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Ebay "Camping Solar Panels" listings with impossibly high power ratings

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ozzee:
I'm in the market for some solar on my upcoming but now postoned due to covid19 camping trip.

Blindly I decided to get some "flexible 300W" panels. I did a quick current measurement and found they barely produce 130W. I'm now on my fourth purchase of panels and it's not looking good.  I had one listing saying it was 24% efficient but there's no other production panels saying 24% efficiency.

I escalated this to Ebay and they basically said "we're working on it" and failed to shut down any of the listings as far as I can tell.

Is this a common problem?  I have roof panels and they produce close to their rated power even in mid July.

I've referred this to NSW Fair Traiding so hopefully I'll get an answer in a couple of days.

Maybe Dave can do a Camping Solar Panel shootout and see what Ebay does about it then...

BCF has similar panels but their power ratings seem to be much more reasonable and likely correct. Their prices are less competitive but at least you can hope to get what you paid for.

BrokenYugo:
It can generally be assumed that Chinese watts are about half the size of a regular one.

beanflying:
Current measurement under what Voltage conditions for what panel/controller?

With Solar you need to look at a complete spec at best efficiency point and also ensuring you are facing the Sun and putting in a nominal 1000W/m2 before deciding if a given panel lives up to a claim or not. Simply stating a Current while the rest of your system (charger/controller/battery etc) is pulling the Panel below MPP wont really give you a complete answer.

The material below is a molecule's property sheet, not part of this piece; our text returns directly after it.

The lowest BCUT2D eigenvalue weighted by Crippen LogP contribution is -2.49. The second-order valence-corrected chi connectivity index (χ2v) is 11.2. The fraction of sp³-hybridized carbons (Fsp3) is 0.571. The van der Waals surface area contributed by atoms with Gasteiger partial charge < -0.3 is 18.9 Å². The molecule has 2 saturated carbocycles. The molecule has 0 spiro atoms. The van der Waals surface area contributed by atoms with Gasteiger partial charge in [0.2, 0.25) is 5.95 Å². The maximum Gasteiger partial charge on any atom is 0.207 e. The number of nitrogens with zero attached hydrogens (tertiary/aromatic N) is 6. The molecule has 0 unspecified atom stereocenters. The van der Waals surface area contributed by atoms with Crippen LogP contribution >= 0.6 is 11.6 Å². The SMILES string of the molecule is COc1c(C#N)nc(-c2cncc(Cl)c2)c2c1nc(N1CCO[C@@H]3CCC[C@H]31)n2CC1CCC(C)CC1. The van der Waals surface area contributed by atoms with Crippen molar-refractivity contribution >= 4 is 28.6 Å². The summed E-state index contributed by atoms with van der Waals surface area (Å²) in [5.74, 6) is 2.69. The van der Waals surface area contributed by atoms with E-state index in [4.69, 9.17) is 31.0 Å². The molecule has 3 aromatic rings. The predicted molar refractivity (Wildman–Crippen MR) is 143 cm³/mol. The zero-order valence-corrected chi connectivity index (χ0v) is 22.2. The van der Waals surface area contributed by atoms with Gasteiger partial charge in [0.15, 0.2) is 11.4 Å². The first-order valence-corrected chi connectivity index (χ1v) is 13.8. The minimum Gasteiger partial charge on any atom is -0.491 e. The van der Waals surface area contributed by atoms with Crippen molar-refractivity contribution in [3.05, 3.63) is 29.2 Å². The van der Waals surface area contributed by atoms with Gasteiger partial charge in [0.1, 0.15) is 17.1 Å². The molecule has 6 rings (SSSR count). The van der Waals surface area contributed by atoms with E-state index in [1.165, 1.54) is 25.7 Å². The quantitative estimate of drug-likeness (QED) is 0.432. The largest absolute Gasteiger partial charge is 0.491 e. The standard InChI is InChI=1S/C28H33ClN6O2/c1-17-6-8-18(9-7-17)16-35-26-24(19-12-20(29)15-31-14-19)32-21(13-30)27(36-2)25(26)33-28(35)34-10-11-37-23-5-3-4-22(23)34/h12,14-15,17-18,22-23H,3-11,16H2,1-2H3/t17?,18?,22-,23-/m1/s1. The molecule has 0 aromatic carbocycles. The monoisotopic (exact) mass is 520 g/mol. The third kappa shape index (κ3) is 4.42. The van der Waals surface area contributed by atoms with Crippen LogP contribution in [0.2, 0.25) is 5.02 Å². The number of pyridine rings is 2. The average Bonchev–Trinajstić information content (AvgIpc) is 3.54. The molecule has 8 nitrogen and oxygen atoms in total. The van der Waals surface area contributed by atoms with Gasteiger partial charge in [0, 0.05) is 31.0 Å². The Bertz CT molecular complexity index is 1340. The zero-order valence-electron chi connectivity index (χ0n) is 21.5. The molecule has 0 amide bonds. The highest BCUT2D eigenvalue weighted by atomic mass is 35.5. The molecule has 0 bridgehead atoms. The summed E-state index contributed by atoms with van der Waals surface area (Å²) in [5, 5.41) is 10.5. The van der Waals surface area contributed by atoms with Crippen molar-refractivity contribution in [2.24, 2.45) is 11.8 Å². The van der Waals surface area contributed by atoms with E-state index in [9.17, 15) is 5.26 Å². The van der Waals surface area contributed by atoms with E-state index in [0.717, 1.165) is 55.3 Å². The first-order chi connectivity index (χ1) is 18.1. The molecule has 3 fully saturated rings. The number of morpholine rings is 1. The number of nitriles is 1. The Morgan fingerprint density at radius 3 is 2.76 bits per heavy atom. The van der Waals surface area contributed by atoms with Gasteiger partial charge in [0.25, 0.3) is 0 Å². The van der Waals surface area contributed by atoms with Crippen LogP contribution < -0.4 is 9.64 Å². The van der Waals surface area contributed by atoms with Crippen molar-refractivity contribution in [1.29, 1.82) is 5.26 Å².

Even doing all that properly I would tend to still be 20-30%+ skeptical about evilbay claims for performance.

ozzee:
One instance:

Looking at the power leads connected directly to the panel. A fully illuminated panel perpendicular to incident midday sunlight with a rated short circuit current of 17A delivers 7.8A. I'm pretty sure that being in the middle of winter does not make a 55% difference in power generation. The nominated max power voltage is 18.4V so the upper limit power is 144W, probably more like 125W when you take into account the drop in current from short circuit to 18.4V. These panels are listed as 300W and they're about 1m2 in size (the active power generating PV area a little smaller.) Hence, at 300W these panels would need to be around 30% efficient based on the listing's provided specifications. And; they're German certified, I forgot to mention that.

Maybe the sun shines brighter in China?

beanflying:
If you are looking at the leads you are not looking at a short circuit you are looking at two low value resistors plus whatever connectors and fuses are fitted. While it won't make a lot of difference it is still is important how you test in particular when you get above a few Amps.

In particular at or around zero volts the burden voltage of your meter will never read close to accurate as it too is a resistor (unless you are using a hall effect or similar one). Depending on your meter and the leads on it your actual error might be a lot https://zone.ni.com/reference/en-XX/help/370384V-01/dmm/burden_voltage/ Typical DMM leads unless very high grade above a few amps are never going to give a decent result even at higher voltages (non/near shorted).

The main point is here testing method and equipment and how it is used is important. Typically an external shunt should be used and clamped across the panel and then the voltage across that shunt measured to get a current reading.

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